Vespasian’s assumption of the imperial authority ended one of those spasms of civil war which had shaken Rome at intervals ever since the days of Marius and Sulla. His reign was distinctly an era of reform. Titus, who was to become one of the most beneficent pagan rulers in history, was associated as Caesar in his father’s administration. The dignity of the Roman Senate was revived, largely by elimination of the disreputable elements; the law of treason, an odious legal cloak for tyranny, was abrogated; the courts of law were reformed; military discipline was placed upon a fairly secure basis. Vespasian, who was a master of financial administration, knew how to lavish his wealth in adding to the splendor of the imperial city, and it was in his reign that the Colosseum was begun. Abroad, the final conquest of Judea was followed by the suppression of a serious rising in Gaul and the consolidation of Roman authority in Britain by Cneius Agricola, who built the chain of forts between the Firths of Clyde and Forth. Still more important to the subsequent progress of civilization was the period of tranquility for the infant Church which began in this reign. The official classes of Rome then regarded the Christians vaguely as a Jewish sect, and as such the latter were subject to the impost of half a shekel for rebuilding the Capitoline temple, which had been destroyed when Rome was stormed for Vespasian; but this tax does not seem to have been the occasion of any general harsh treatment. Tertullian (Apologia) and Eusebius (Hist. eccl.) agree in acquitting Vespasian of persecution. St. Linus, the pope whose death occurred during this period, cannot be proved to have suffered martyrdom, while St. Apollinaris of Ravenna, though a martyr, may very well have suffered at the hands of a local mob.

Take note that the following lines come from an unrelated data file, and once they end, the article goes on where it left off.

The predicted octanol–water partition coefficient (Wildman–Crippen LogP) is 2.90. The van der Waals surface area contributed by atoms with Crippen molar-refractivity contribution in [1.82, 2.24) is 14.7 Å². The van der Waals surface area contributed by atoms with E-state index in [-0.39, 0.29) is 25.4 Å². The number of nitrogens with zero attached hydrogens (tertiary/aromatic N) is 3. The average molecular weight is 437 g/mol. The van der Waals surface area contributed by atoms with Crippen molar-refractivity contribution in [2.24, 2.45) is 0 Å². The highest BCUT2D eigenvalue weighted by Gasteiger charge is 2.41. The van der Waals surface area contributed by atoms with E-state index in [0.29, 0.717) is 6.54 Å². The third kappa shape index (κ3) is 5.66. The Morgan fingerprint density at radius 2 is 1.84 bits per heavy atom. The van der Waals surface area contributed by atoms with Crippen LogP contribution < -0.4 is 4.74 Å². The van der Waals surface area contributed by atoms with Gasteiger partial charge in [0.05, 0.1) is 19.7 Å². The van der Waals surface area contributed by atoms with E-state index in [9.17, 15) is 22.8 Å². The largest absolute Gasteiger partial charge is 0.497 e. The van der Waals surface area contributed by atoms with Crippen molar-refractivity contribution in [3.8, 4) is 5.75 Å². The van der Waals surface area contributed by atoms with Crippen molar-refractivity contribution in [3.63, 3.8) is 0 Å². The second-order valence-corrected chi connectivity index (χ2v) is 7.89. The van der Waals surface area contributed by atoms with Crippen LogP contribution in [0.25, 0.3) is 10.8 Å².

The character of this emperor showed very little, if anything, of the pagan tyrant. Though himself a man of no literary culture, he became the protector of his prisoner of war, the Jewish historian Josephus, a worshipper of the One God, and even permitted him the use of his own family name (Flavius). While this generosity may have been in some degree prompted by Josephus’s shrewd prophecy of Vespasian’s elevation to the purple, there are other instances of his disposition to reward merit in those with whom he was by by no means personally sympathetic. Vespasian has the distinction of being the first Roman Emperor to transmit the imperial purple to his own son; he is also noteworthy in Roman imperial history as having very nearly completed his seventieth year and died a natural death: being in feeble health, he had withdrawn to benefit by the purer air of his native Reate, in the “dewy fields” (rosei campi) of the Sabine country. By his wife, Flavia Domitilla, he left two sons, Titus and Domitian, and a daughter, Domitilla, through whom the name of Vespasian’s empress was passed on to a granddaughter who is revered as a confessor of the Faith.